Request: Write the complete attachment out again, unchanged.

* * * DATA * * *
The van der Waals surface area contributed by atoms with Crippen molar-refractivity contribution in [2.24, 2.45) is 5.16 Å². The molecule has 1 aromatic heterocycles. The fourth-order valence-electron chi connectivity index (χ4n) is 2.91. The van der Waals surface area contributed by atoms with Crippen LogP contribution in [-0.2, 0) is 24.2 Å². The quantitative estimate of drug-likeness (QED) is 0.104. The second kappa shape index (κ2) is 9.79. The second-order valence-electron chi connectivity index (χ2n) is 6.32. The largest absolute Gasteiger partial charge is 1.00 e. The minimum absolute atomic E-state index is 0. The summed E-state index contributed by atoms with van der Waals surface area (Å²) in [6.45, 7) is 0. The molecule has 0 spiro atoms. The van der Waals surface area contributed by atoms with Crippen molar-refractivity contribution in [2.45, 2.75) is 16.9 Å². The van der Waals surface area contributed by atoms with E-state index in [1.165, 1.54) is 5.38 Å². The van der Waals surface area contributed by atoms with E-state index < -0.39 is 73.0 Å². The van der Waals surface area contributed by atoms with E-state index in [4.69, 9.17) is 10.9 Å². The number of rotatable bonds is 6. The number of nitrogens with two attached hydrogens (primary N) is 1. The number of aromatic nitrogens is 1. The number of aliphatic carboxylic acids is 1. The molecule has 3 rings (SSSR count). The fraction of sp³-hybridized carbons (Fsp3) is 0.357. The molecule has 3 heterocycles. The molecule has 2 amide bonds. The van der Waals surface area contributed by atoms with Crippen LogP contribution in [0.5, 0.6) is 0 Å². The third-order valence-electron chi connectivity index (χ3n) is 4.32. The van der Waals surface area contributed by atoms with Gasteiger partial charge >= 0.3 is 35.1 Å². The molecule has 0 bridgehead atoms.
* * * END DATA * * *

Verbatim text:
The van der Waals surface area contributed by atoms with Crippen molar-refractivity contribution in [2.24, 2.45) is 5.16 Å². The molecule has 1 aromatic heterocycles. The fourth-order valence-electron chi connectivity index (χ4n) is 2.91. The van der Waals surface area contributed by atoms with Crippen LogP contribution in [-0.2, 0) is 24.2 Å². The quantitative estimate of drug-likeness (QED) is 0.104. The second kappa shape index (κ2) is 9.79. The second-order valence-electron chi connectivity index (χ2n) is 6.32. The largest absolute Gasteiger partial charge is 1.00 e. The minimum absolute atomic E-state index is 0. The summed E-state index contributed by atoms with van der Waals surface area (Å²) in [6.45, 7) is 0. The molecule has 0 spiro atoms. The van der Waals surface area contributed by atoms with Crippen molar-refractivity contribution in [2.45, 2.75) is 16.9 Å². The van der Waals surface area contributed by atoms with E-state index in [1.165, 1.54) is 5.38 Å². The van der Waals surface area contributed by atoms with E-state index < -0.39 is 73.0 Å². The van der Waals surface area contributed by atoms with E-state index in [4.69, 9.17) is 10.9 Å². The number of rotatable bonds is 6. The number of nitrogens with two attached hydrogens (primary N) is 1. The number of aromatic nitrogens is 1. The number of aliphatic carboxylic acids is 1. The molecule has 3 rings (SSSR count). The fraction of sp³-hybridized carbons (Fsp3) is 0.357. The molecule has 3 heterocycles. The molecule has 2 amide bonds. The van der Waals surface area contributed by atoms with Crippen LogP contribution in [0.5, 0.6) is 0 Å². The third-order valence-electron chi connectivity index (χ3n) is 4.32. The van der Waals surface area contributed by atoms with Gasteiger partial charge >= 0.3 is 35.1 Å². The molecule has 0 bridgehead atoms.